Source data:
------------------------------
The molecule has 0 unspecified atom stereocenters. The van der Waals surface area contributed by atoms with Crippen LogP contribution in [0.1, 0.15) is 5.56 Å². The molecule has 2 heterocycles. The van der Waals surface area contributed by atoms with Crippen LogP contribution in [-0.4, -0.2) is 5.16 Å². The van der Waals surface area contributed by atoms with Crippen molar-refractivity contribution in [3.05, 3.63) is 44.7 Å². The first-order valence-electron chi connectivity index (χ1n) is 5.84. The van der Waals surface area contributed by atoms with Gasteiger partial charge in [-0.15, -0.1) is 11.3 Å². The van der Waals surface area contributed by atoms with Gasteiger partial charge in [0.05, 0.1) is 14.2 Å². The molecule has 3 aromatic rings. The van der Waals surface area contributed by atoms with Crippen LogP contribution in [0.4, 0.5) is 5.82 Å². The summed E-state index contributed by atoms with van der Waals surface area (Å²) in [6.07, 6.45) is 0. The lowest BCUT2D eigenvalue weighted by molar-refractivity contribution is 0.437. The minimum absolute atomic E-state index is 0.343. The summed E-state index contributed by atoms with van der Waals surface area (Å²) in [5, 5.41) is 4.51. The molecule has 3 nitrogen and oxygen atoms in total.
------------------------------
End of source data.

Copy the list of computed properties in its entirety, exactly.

The molecule has 0 unspecified atom stereocenters. The van der Waals surface area contributed by atoms with Crippen LogP contribution in [0.1, 0.15) is 5.56 Å². The molecule has 2 heterocycles. The van der Waals surface area contributed by atoms with Crippen LogP contribution in [-0.4, -0.2) is 5.16 Å². The van der Waals surface area contributed by atoms with Crippen molar-refractivity contribution in [3.05, 3.63) is 44.7 Å². The first-order valence-electron chi connectivity index (χ1n) is 5.84. The van der Waals surface area contributed by atoms with Gasteiger partial charge in [-0.15, -0.1) is 11.3 Å². The van der Waals surface area contributed by atoms with Gasteiger partial charge in [0.05, 0.1) is 14.2 Å². The molecule has 3 aromatic rings. The van der Waals surface area contributed by atoms with Crippen LogP contribution in [0.4, 0.5) is 5.82 Å². The summed E-state index contributed by atoms with van der Waals surface area (Å²) in [6.07, 6.45) is 0. The lowest BCUT2D eigenvalue weighted by molar-refractivity contribution is 0.437. The minimum absolute atomic E-state index is 0.343. The summed E-state index contributed by atoms with van der Waals surface area (Å²) in [5, 5.41) is 4.51. The molecule has 3 nitrogen and oxygen atoms in total.